Tag: midlife transition

The Willingness to Face Our Pain

The Willingness to Face Our Pain

Image by Trevor Pottelberg
Image by Trevor Pottelberg

 

“Retreating into yourself to find purpose can be like straddling a dock and a boat that is moving away. We are pulled in opposite directions by the intense desire of the mind for human involvement and the equally intense need of the soul for its own company. In the sheer immensity of solitude, when one can no longer draw energy from external sources, we come to see how much of what we habitually call being productive is merely the evasion of sitting still and meeting what is most difficult for us to receive with compassion — our own pain.”
Dawna Markova  from her book I Will Not Live An Unlived Life: Reclaiming Passion and Purpose 
 
Sitting on the edge of freedom, unable to step foot into the unknown, we are terrified of the fear that wells up inside of us. When we even consider stepping forward, something calls us quickly and urgently back into the known. Our fear is mistaken as a dark and dismal warning to run away. To hide. To pretend we didn’t really catch a glimpse of the light or truly want to meet ourselves and embrace our truth. We wear masks to protect ourselves from ourselves. Why do we do this?
 
Change is difficult. Change is challenging. If anyone tells you otherwise they are fooling you, and chances are good that if you think change was easy in the past,  it really wasn’t change at all, at least not the kind that Dawna Markova and I are talking about, change that brings your life into alignment with your true self and all that you have been called upon to contribute. Real change is inner transformation, and above all else it requires solitude and a face to face meeting with ourselves.
 
The most terrifying part of change is this face to face meeting – for it requires meeting our pain. We cannot change if the shadows of the past have us in their clutches, directing our choices and our actions. We will only carry the darkness into the future and rest assured, the pain will be a constant reminder, appearing again and again until we face it, embrace it and put it to rest.
 
The fear of change is our unwillingness to face our pain. To walk toward it. To let it come to the surface. After all, we have spent so much time and energy pushing it aside, pretending it isn’t there, shoving it deep down inside of ourselves, layering mask upon mask over top of it.  It takes some serious excavating to even find it, and then….when we do….we believe we will have to suffer the excruciating pain all over again. 
 
This time, however, the pain is like the lancing of a wound. Oh, it hurts when the knife begins to break the skin, but the pain feels like healing, not dying. As the wound drains, as the pain pours forth, there is great release and relief. It is different. It is not like the original wounding, it sets us free and once we are on our way, it even propels us forward. We begin to understand the necessity of the healing process and the great rewards that come with it.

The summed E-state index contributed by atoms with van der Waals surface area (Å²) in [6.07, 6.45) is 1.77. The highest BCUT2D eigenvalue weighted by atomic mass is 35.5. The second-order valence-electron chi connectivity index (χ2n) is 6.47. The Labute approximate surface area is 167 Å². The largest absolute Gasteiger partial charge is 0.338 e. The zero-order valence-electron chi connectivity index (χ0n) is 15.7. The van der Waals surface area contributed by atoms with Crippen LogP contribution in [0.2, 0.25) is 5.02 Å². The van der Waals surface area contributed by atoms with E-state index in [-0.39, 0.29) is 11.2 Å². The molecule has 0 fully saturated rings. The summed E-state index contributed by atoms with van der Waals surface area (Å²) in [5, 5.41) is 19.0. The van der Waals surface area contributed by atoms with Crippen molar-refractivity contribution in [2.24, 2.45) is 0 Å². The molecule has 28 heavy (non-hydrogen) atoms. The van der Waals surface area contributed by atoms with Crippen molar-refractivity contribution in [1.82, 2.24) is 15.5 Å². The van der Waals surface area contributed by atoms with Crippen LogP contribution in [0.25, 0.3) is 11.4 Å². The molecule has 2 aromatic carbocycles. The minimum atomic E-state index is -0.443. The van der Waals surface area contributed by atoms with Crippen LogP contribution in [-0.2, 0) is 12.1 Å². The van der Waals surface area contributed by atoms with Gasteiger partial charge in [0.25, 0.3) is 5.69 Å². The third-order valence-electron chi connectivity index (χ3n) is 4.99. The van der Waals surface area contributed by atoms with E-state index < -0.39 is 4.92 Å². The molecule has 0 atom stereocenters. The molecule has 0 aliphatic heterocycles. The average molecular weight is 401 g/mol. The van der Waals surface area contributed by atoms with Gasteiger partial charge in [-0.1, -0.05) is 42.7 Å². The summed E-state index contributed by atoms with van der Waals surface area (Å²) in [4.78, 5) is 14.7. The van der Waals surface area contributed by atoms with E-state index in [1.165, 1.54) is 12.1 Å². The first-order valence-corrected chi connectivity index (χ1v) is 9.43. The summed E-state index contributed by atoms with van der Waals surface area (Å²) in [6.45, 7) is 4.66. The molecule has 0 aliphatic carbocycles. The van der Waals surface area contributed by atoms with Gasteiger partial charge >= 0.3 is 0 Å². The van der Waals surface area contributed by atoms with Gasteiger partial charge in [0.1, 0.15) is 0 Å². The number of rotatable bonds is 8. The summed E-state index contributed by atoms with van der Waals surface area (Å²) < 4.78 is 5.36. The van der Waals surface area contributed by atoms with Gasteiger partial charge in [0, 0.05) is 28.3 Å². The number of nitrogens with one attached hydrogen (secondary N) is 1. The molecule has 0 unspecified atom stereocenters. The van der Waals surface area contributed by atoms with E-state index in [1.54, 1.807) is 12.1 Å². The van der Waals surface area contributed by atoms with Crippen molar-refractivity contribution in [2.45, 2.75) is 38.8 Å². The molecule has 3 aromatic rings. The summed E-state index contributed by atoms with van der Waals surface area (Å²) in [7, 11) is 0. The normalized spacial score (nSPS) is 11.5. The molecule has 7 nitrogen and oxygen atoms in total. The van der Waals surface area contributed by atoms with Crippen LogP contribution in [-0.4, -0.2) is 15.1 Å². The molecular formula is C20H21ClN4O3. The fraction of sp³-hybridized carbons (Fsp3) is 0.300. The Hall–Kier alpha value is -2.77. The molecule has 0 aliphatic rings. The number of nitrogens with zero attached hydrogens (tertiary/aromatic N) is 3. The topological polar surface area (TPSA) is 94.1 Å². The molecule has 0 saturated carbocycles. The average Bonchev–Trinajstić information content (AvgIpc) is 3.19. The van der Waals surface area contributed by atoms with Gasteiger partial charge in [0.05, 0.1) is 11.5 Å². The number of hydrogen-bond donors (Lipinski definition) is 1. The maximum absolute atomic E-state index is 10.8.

Are you allowing your wounds to drain? Or, are they festering under layers of protection? Real change not only takes a willingness to step forward and meet the challenges, it often requires support of many kinds along the way. You need not go it alone. If you are looking for guidance, support or direction for your journey, get in touch with me. I may be able to help. AgingAbundantly@gmail.com

Spaces

Spaces

Helle Summer houseI began to think about “spaces” this morning after reading a post by Laurie, one of my favorite bloggers. She is blessed with an abundance of courage and enthusiasm for life. She and her husband recently picked up and moved from the Midwest to Boise, ID. This is a popular and growing trend among boomer retirees.

Laurie continues to entertain her followers with her adventures and today she announced that she has a new temporary home in Boise, in a lovely carriage house. Her enthusiasm was palpable but it carried with something ore than simply living in an interesting place. The “something more” was captured in these words: “My writing space is phenomenal!….this gorgeous view has triggered a spurt of fiction writing.” 

There is something powerful about spaces, both the ones we live and work in, and the ones that show up unexpectedly in a quiet moment, or between activities.  Our homes are more than an artistic expression of who we are, though they are that. They are filled with energy. Sometimes this energy is positive and creativity inducing, sometimes the opposite is true. Too often we choose to ignore our sense of this energy, if we even notice it at all. Instead, we choose spaces out of necessity, circumstances, budget constraints, practicality, thinking perhaps we have no choice, opting not to notice.

Does your living space inspire you, energize you, invite you to expand yourself, your creativity, your life?